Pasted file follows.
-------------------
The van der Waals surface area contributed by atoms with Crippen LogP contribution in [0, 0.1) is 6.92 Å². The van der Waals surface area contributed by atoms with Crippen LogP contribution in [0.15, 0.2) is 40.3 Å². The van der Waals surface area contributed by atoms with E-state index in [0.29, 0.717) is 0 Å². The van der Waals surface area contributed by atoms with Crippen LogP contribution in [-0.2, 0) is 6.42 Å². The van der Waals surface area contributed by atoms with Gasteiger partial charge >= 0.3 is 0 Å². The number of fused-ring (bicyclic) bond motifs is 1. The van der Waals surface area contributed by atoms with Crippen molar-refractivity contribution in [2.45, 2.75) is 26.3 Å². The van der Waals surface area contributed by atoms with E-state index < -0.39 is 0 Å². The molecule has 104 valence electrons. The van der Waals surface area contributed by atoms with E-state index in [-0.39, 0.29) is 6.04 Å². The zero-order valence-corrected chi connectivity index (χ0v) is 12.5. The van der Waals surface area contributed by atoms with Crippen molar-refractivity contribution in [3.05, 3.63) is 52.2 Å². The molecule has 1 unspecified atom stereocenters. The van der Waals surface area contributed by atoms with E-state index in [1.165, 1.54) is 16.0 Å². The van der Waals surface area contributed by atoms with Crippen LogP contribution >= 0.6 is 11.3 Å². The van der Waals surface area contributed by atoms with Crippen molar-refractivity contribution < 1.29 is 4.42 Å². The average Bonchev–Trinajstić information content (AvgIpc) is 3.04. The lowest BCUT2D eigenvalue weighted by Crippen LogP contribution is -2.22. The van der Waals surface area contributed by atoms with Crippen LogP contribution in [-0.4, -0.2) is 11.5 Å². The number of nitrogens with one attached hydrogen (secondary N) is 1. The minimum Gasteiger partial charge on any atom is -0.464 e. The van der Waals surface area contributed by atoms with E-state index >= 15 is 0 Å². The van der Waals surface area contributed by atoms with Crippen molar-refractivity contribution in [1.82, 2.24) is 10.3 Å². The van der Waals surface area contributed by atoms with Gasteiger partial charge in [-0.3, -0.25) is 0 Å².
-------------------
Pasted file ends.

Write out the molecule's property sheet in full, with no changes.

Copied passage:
The van der Waals surface area contributed by atoms with Crippen LogP contribution in [0, 0.1) is 6.92 Å². The van der Waals surface area contributed by atoms with Crippen LogP contribution in [0.15, 0.2) is 40.3 Å². The van der Waals surface area contributed by atoms with E-state index in [0.29, 0.717) is 0 Å². The van der Waals surface area contributed by atoms with Crippen LogP contribution in [-0.2, 0) is 6.42 Å². The van der Waals surface area contributed by atoms with Gasteiger partial charge >= 0.3 is 0 Å². The number of fused-ring (bicyclic) bond motifs is 1. The van der Waals surface area contributed by atoms with Crippen molar-refractivity contribution in [2.45, 2.75) is 26.3 Å². The van der Waals surface area contributed by atoms with E-state index < -0.39 is 0 Å². The molecule has 104 valence electrons. The van der Waals surface area contributed by atoms with E-state index in [-0.39, 0.29) is 6.04 Å². The zero-order valence-corrected chi connectivity index (χ0v) is 12.5. The van der Waals surface area contributed by atoms with Crippen molar-refractivity contribution in [3.05, 3.63) is 52.2 Å². The molecule has 1 unspecified atom stereocenters. The van der Waals surface area contributed by atoms with E-state index in [1.165, 1.54) is 16.0 Å². The van der Waals surface area contributed by atoms with Crippen LogP contribution >= 0.6 is 11.3 Å². The van der Waals surface area contributed by atoms with Crippen molar-refractivity contribution < 1.29 is 4.42 Å². The average Bonchev–Trinajstić information content (AvgIpc) is 3.04. The lowest BCUT2D eigenvalue weighted by Crippen LogP contribution is -2.22. The van der Waals surface area contributed by atoms with Crippen LogP contribution in [-0.4, -0.2) is 11.5 Å². The number of nitrogens with one attached hydrogen (secondary N) is 1. The minimum Gasteiger partial charge on any atom is -0.464 e. The van der Waals surface area contributed by atoms with E-state index >= 15 is 0 Å². The van der Waals surface area contributed by atoms with Crippen molar-refractivity contribution in [1.82, 2.24) is 10.3 Å². The van der Waals surface area contributed by atoms with Gasteiger partial charge in [-0.3, -0.25) is 0 Å².